THE CLASSIC SLEUTH of detective fiction is really a rather improbable personality. A manic despresive who chomps his calabash and toys with noxious chemicals in a Baker Street flat. A diminutive Belgian, waxing his moustache while waxing insufferably about his gray matter. A portly misogynist tending orchids on a Manhattan townhouse roof but disdaining to set foot on Manhattan's pavement. In short, the type of character one encounters on th supermarker rack, not in the supermarket checkout line.

Yet contemporary society abounds with one category of real-life sleuth: the investigtive reporter. From coast to coast, aspiring Woodwards and Bernsteins doggedly pursue leads, sources, facts, headlines, bylines, exclusives, and Pulitzers. Good investigative reporters may be the most skilled and self-disciplined detectives of modern times, but they rarely appear as protagonists in detective thrillers.

Lawrence Meyer has changed all that. A journalist himself (with this newspaper), he selects as his sleuth an investigative reporter named Paul Silver. Divorced, and pushing middle age, the dispirited Silver needs a break, a really big story. So does his employer, the Washington Herald , a rapidly fading afternoon daily.

The break, when it comes, seems too good (or at leas too big) to be true. Silver receives a call, meets the caller in a secluded spot, and returns knowing nothing about the claller but plenty about a hitherto unsplattered U.S. senator named Carter Winston.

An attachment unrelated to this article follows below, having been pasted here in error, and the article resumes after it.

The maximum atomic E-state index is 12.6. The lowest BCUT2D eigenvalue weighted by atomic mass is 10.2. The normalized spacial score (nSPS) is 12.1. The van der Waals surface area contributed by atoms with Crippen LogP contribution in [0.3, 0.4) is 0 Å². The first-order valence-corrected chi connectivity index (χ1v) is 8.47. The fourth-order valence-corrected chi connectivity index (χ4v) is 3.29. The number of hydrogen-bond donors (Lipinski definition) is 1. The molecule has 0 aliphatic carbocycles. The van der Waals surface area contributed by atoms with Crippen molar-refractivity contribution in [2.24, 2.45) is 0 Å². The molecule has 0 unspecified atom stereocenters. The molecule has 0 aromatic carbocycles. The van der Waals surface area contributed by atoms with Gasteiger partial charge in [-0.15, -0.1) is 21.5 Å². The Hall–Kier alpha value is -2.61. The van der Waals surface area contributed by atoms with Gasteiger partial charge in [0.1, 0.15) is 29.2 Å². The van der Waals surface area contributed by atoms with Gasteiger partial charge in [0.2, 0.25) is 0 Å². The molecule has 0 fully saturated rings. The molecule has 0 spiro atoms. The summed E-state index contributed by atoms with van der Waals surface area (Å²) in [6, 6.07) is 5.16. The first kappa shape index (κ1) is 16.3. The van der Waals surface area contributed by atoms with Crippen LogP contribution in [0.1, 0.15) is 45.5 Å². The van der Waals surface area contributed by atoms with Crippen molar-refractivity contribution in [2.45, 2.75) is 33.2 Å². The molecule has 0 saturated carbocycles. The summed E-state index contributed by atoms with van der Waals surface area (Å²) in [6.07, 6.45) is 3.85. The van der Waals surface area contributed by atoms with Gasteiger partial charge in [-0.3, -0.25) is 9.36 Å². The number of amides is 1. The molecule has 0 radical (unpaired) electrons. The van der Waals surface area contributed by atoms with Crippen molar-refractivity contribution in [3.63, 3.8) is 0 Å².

Senator Winston, it appears, has quietly squandered his massive wealth. In a desperate effort to recoup, he has been selling to the Russians the secret to the guidance system of of the X31A rocket, the "heart" of our strategic defense and "backbone" of our arms limitation negotiations.

Presto -- the story of the century! But Silver's excitement alone won't get it into print. Proof is needed; editors must be convinced; political pressure must be overcome. When Silver finally confronts Winston, his painstakingly acquired evidence is too overwhelming to permit a denial. Winston offers none. Instead, the senator pleads that the truth is more complicated -- without, however, explaining what that truth may be. Under the circumstances, these predictable protestations sound a little weak. So at last the story runs.

If False Front ended there, it would be a dramatic and highly realistic account of an investigative reporter at work (although in fiction few leads prove false). But of course the tale has just begun, and suddenly Silver is asking himself a few belated questions about that mysterious caller who got him into this mess.

Despite the presence of the CIA and FBI, this is no roman a clef in the naughty tradition of John Ehrlichman's The Company . The plot that Meyer weaves for Silver is purely fictional; the moral dilemmas are what's real.

Silver always told himself that a reporter merely reports, never causes: "I was no more responsible for [Winston's] troubles than a rooster is for making the sun come up in the morning." But Winston's bitter mistress has a different opinion. "'You let yourself be used like a whore,'" she accuses him. "'No -- not like a whore, like a weapon. You're something to be used to make something happen.'" And she's right, at least this time.

False Front reminds us that investigative reporting, as Murray Kempton recently wrote, is an extractive rather than a refining process; facts and truth don't necessarily equate. But it reminds us in the nicest possible way. Americans, hooked on detective fiction, would be wise indeed if a lesson accompanied each chill. This fine effort provides plenty of both.